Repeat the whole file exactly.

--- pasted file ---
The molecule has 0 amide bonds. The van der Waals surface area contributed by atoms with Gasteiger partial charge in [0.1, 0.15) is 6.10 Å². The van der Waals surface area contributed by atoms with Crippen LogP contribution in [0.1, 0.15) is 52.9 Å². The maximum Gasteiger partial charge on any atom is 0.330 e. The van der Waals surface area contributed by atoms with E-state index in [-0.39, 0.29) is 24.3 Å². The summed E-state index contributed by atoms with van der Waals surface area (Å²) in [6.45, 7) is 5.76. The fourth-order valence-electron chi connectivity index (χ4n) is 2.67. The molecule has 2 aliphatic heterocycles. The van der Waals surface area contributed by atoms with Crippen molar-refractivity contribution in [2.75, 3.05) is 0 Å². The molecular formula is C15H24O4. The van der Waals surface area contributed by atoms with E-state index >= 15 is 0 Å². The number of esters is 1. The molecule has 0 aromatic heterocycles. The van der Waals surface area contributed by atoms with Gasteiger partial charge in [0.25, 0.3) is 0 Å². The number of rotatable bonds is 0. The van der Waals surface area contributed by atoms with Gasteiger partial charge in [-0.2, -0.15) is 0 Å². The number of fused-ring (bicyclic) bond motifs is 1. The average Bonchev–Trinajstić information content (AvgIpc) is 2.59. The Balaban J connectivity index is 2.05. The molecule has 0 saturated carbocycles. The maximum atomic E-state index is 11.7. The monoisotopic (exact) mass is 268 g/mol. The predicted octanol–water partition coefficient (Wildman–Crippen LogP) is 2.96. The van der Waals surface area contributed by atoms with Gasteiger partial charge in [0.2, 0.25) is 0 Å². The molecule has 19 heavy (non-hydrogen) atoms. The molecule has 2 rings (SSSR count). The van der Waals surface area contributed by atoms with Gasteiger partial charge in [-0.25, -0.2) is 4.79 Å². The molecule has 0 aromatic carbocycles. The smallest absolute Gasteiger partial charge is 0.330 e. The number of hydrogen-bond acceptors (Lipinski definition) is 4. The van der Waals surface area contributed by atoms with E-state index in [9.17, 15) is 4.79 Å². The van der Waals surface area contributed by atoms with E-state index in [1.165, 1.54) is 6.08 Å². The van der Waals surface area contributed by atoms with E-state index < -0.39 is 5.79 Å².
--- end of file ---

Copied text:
The molecule has 0 amide bonds. The van der Waals surface area contributed by atoms with Gasteiger partial charge in [0.1, 0.15) is 6.10 Å². The van der Waals surface area contributed by atoms with Crippen LogP contribution in [0.1, 0.15) is 52.9 Å². The maximum Gasteiger partial charge on any atom is 0.330 e. The van der Waals surface area contributed by atoms with E-state index in [-0.39, 0.29) is 24.3 Å². The summed E-state index contributed by atoms with van der Waals surface area (Å²) in [6.45, 7) is 5.76. The fourth-order valence-electron chi connectivity index (χ4n) is 2.67. The molecule has 2 aliphatic heterocycles. The van der Waals surface area contributed by atoms with Crippen molar-refractivity contribution in [2.75, 3.05) is 0 Å². The molecular formula is C15H24O4. The van der Waals surface area contributed by atoms with E-state index >= 15 is 0 Å². The number of esters is 1. The molecule has 0 aromatic heterocycles. The van der Waals surface area contributed by atoms with Gasteiger partial charge in [0.25, 0.3) is 0 Å². The number of rotatable bonds is 0. The van der Waals surface area contributed by atoms with Gasteiger partial charge in [-0.2, -0.15) is 0 Å². The number of fused-ring (bicyclic) bond motifs is 1. The average Bonchev–Trinajstić information content (AvgIpc) is 2.59. The Balaban J connectivity index is 2.05. The molecule has 0 saturated carbocycles. The maximum atomic E-state index is 11.7. The monoisotopic (exact) mass is 268 g/mol. The predicted octanol–water partition coefficient (Wildman–Crippen LogP) is 2.96. The van der Waals surface area contributed by atoms with Gasteiger partial charge in [0.2, 0.25) is 0 Å². The molecule has 19 heavy (non-hydrogen) atoms. The molecule has 2 rings (SSSR count). The van der Waals surface area contributed by atoms with Gasteiger partial charge in [-0.25, -0.2) is 4.79 Å². The molecule has 0 aromatic carbocycles. The smallest absolute Gasteiger partial charge is 0.330 e. The number of hydrogen-bond acceptors (Lipinski definition) is 4. The van der Waals surface area contributed by atoms with E-state index in [9.17, 15) is 4.79 Å². The van der Waals surface area contributed by atoms with E-state index in [1.165, 1.54) is 6.08 Å². The van der Waals surface area contributed by atoms with E-state index < -0.39 is 5.79 Å².